If even the leading authors in this field cannot integrate the lessons of the anomalies into mainstream policy advice (and even his list is far shorter than the full one), it should be clear that it is going to be extraordinarily difficult to do. Indeed, I think we should simply admit that it is not going to happen: we are stuck with a fairly unorganised and large set of anomalies which we are never going to be able fully to integrate into a theory that does justice to each of them. Unless we are prepared to simplify The List into a couple of much simpler rules of thumb, it is just too hard to come up with a framework that really makes intellectual sense.

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11 Responses to Hip to BE square

  1. Paul Frijters says:

    thanks for the thumbs up, Andrew. What’s your position in all this? Are you a purist of the ilk

    “economists MUST incorporate ALL human idiosyncracies into their models and otherwise economists are FRAUDS”

    or are you a pragmatist of the ilk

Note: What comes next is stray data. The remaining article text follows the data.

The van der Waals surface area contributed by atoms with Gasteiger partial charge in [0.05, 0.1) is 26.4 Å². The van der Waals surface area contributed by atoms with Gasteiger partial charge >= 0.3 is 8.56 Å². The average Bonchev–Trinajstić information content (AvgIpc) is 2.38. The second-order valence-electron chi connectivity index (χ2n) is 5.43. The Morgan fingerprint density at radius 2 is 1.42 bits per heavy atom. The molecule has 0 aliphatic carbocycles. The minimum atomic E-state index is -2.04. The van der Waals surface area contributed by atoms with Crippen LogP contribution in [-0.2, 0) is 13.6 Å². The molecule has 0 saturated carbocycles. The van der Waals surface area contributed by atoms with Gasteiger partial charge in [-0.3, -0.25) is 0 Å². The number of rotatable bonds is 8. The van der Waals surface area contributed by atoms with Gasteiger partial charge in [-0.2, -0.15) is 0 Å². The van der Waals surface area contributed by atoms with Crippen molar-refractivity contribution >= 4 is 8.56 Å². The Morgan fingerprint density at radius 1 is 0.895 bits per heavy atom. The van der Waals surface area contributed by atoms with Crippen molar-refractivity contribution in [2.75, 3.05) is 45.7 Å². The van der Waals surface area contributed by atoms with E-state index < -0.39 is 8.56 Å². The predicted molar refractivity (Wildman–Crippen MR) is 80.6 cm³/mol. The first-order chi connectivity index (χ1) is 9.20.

“we MUST make decisions and hence have to go with the most REASONABLE abstractions we can come up with even if it is demonstrably wrong no many counts”.

  2. Andrew Leigh says:

    Paul, in public debate, I’d very much take your position. In an academic seminar, I’d be more inclined to focus on the idiosyncracies. I wrote a little about this last year.

  3. Invig says:

    “Indeed, I think we should simply admit that it is not going to happen: we are stuck with a fairly unorganised and large set of anomalies which we are never going to be able fully to integrate into a theory that does justice to each of them”

    You reckon?

    Thing is, even if I was to try to publish my work on this, it would be rejected since it only disenfranchises those currently seen as authorities on the subject, and who hold the reins of power over which voices are heard, and which are not.

    Ironically, that is an aspect of human behaviour that itself should be (and I do) included in any such ‘universal model of human society’ (or whatever you want to call it).

    Anyways, whomever of Andrews’ fine readers that wish to read my thesis can email me.

    *holds breath*